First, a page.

The half-billion-dollar National Guard price tag to man the U.S. Capitol for more than five months following the Jan. 6 riot has depleted the Guard’s funds and will affect readiness if Congress does not act, National Guard Bureau Chief Gen. Daniel Hokanson said Wednesday.
Hokanson told Pentagon reporters, “It’s critical for us to get it this year because the funding will be required for us to complete not only our drills but all operations and training, we have scheduled. It will have a very significant impact on National Guard readiness.” In 2020, the national guard have been deployed to help with hurricanes, control protests, fight wildfires and assist on overseas missions, but there biggest most expensive mission was to protect the U.S. capital, including providing security for the presidential inauguration and the much-criticized militarization of the U.S. Capitol grounds with razor wire and 7-foot non-scalable fences.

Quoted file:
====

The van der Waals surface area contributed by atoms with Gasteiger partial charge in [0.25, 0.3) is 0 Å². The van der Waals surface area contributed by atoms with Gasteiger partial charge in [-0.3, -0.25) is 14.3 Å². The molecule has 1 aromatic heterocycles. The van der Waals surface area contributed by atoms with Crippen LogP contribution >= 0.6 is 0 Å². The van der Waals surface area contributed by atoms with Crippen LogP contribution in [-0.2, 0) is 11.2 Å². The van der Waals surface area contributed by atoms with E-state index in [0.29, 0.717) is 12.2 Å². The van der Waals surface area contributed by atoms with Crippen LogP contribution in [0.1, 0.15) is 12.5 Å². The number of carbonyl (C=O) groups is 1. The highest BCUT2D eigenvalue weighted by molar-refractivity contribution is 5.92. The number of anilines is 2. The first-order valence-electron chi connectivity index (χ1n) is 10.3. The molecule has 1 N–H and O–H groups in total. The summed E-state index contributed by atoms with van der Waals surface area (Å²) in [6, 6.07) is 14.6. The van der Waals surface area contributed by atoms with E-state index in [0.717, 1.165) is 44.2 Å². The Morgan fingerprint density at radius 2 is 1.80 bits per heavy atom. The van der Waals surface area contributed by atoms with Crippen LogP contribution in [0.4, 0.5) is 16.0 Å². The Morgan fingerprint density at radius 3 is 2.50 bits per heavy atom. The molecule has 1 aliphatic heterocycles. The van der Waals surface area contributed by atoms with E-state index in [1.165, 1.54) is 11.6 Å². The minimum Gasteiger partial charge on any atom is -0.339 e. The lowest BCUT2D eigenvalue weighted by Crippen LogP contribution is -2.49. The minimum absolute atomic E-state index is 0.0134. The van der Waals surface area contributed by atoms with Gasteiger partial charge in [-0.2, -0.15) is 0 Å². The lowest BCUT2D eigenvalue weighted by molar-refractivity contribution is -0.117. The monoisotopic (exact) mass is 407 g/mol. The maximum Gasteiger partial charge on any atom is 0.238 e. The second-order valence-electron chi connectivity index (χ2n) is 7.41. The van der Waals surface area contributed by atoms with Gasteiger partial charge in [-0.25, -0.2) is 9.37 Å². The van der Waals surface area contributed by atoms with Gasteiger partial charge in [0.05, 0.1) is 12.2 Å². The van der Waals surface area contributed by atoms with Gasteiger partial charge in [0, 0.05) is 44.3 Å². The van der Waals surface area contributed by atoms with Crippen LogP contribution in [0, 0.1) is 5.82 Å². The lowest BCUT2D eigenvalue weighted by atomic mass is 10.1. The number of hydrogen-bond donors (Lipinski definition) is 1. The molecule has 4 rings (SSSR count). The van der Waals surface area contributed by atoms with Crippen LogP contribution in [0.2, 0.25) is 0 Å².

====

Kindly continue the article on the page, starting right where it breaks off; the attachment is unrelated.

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The report explains that the National Guard footed the bill for their deployment to the U.S. Capitol, and now, if they don’t get reimbursement from the federal government, the Guard will have to cancel planned training and exercises in August and September. “If we are not able to cover that [bill] right now, the Army Guard is basically in a situation where they are concerned about their ability to pay for training for the rest of this year,” Army Secretary Christine Wormuth said.